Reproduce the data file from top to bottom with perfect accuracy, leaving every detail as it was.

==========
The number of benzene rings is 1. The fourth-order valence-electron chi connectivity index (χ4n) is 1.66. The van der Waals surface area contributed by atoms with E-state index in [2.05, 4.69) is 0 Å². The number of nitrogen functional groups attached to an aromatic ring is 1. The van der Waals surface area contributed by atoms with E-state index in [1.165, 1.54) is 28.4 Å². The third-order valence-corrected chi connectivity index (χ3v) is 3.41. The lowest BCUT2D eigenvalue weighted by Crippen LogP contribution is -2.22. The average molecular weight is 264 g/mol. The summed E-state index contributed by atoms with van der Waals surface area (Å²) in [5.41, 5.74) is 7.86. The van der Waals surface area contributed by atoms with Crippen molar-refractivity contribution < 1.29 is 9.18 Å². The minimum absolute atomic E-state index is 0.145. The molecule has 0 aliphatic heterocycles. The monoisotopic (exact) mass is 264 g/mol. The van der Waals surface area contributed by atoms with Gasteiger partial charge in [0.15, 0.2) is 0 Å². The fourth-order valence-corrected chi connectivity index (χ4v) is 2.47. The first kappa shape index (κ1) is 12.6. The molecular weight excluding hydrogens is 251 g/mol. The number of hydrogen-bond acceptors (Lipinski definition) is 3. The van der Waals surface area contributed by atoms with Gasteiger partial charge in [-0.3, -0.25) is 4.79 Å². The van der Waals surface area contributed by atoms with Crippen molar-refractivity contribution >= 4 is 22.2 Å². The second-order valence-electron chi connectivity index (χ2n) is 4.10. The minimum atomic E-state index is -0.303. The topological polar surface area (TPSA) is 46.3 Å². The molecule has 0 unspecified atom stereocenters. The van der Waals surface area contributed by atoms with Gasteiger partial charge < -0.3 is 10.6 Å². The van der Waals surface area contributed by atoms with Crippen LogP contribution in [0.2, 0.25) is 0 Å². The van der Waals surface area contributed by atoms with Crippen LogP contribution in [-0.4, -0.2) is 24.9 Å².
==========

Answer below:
The number of benzene rings is 1. The fourth-order valence-electron chi connectivity index (χ4n) is 1.66. The van der Waals surface area contributed by atoms with E-state index in [2.05, 4.69) is 0 Å². The number of nitrogen functional groups attached to an aromatic ring is 1. The van der Waals surface area contributed by atoms with E-state index in [1.165, 1.54) is 28.4 Å². The third-order valence-corrected chi connectivity index (χ3v) is 3.41. The lowest BCUT2D eigenvalue weighted by Crippen LogP contribution is -2.22. The average molecular weight is 264 g/mol. The summed E-state index contributed by atoms with van der Waals surface area (Å²) in [5.41, 5.74) is 7.86. The van der Waals surface area contributed by atoms with Crippen molar-refractivity contribution < 1.29 is 9.18 Å². The minimum absolute atomic E-state index is 0.145. The molecule has 0 aliphatic heterocycles. The monoisotopic (exact) mass is 264 g/mol. The van der Waals surface area contributed by atoms with Gasteiger partial charge in [0.15, 0.2) is 0 Å². The fourth-order valence-corrected chi connectivity index (χ4v) is 2.47. The first kappa shape index (κ1) is 12.6. The molecular weight excluding hydrogens is 251 g/mol. The number of hydrogen-bond acceptors (Lipinski definition) is 3. The van der Waals surface area contributed by atoms with Gasteiger partial charge in [-0.3, -0.25) is 4.79 Å². The van der Waals surface area contributed by atoms with Crippen molar-refractivity contribution >= 4 is 22.2 Å². The second-order valence-electron chi connectivity index (χ2n) is 4.10. The minimum atomic E-state index is -0.303. The topological polar surface area (TPSA) is 46.3 Å². The molecule has 0 unspecified atom stereocenters. The van der Waals surface area contributed by atoms with Gasteiger partial charge < -0.3 is 10.6 Å². The van der Waals surface area contributed by atoms with Crippen LogP contribution in [0.2, 0.25) is 0 Å². The van der Waals surface area contributed by atoms with Crippen LogP contribution in [-0.4, -0.2) is 24.9 Å².